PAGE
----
As Valentines Day and the Chinese New Year approaches this week, it will be a wonderful time of celebration with loved ones, family and friends. But, what is a great party without any of the sweet goodies and treats, right? Admit it, no matter how much advice we give about reducing the sweet stuff, it won't happen. So, here are some simple tips to help protect your teeth and gums during this time of the year.
Sweet Foods - cookies, cakes, chocolates and candies
Sweet foods are going to be abundant, so be careful! The bad bacteria in your mouth love sugar too, and they secrete acids that can erode the enamel in your teeth, and over time, cause holes in your teeth.
The advice is to eat the sweet foods closer to the main meal times, instead of having them as snacks (which will be difficult!). If you can’t resist, choose healthier options that have less sugar and go for dark chocolate (ones with a high percentage of cocoa) instead of milk or white chocolate. Also, eat them quick - the less time in the mouth the better.
Sticky Foods - Caramel, pineapple tarts, nian gao
These sticky goodies tend to get trapped between our teeth and the biting surfaces of our teeth. They also stay on teeth longer. Because it takes longer for your saliva to break it down, it can ultimately contribute to tooth decay.
Make it a point to rinse your mouth with water after eating these goodies, and brush your teeth with a fluoridated toothpaste. Floss carefully to prevent any remnants of food between your teeth before you go to bed. Using a mouthwash will definitly help too!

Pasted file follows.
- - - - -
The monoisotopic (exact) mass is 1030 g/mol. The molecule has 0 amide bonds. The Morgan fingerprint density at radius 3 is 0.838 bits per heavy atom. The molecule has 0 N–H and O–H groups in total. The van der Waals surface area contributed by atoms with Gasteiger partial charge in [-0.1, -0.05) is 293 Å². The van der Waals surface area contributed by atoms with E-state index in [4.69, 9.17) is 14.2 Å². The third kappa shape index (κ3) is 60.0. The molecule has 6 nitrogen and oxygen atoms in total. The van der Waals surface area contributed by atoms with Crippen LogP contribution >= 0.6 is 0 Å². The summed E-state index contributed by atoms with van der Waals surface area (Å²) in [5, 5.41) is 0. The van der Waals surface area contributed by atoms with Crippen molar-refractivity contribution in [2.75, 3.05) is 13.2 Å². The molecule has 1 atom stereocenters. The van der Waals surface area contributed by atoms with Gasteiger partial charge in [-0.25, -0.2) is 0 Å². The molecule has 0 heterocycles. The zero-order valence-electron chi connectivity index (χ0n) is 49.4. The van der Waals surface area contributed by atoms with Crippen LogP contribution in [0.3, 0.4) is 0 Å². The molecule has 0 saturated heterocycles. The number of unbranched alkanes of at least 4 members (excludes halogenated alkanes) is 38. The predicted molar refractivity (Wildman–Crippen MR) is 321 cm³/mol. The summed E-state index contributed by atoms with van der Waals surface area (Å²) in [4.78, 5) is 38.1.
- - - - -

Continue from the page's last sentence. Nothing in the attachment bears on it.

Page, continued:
Hard foods - Nuts, tapioca chips and melon seeds
Teeth that have had extensive dental treatment are going to be prone to breaking or fracturing (whether it be the tooth or the restoration). This can lead to further damage to the tooth, sensitivity, leaky fillings, or further decay in the future.
Bite and chew on these crunchy snacks carefully, especially if you’ve had dental work done on your teeth previously. Where possible, use your hands or tools to crack open nuts and seeds as well.
Sour Foods - Juices, Fizzy Drinks, mandarin oranges
Oranges and other citrus fruits are acidic in nature. Fizzy drinks are double trouble, made up of sugar and carbonic acid. Frequent exposure to acidic foods can cause teeth to be under continual acidic attack, resulting in the erosion of tooth enamel, sensitivity, and decay.
Drink your juices and fizzy drinks quickly and with a straw. Definitely don't suck on it throughout the day, or slush it round your mouth like a mouthrinse! If you can dilute it with water, even better! Eat those mandarin oranges closer to meal times and wait for at least 45 minutes before brushing your teeth. This will help teeth recover from the acidic environment before applying an abrasive force on it.
Alcohol can dehydrate the mouth because it reduces the flow of saliva. Saliva is very important because it naturally neutralises the acids produced by the bacteria, and flushes foods in the mouth away. People with low salivary flow generally have a higher risk of gum problems and tooth decay.
Drink plenty of water between your alcoholic beverages. The act of chewing encourages salivary flow, so have your beverage with a meal, or chew some sugar free gum to help stimulate saliva flow (and freshen your breath...)
Hope this post has been useful! Wishing everyone very Happy Valentines Day and prosperous Year of the Dog ahead!! (Keep those canines clean!).
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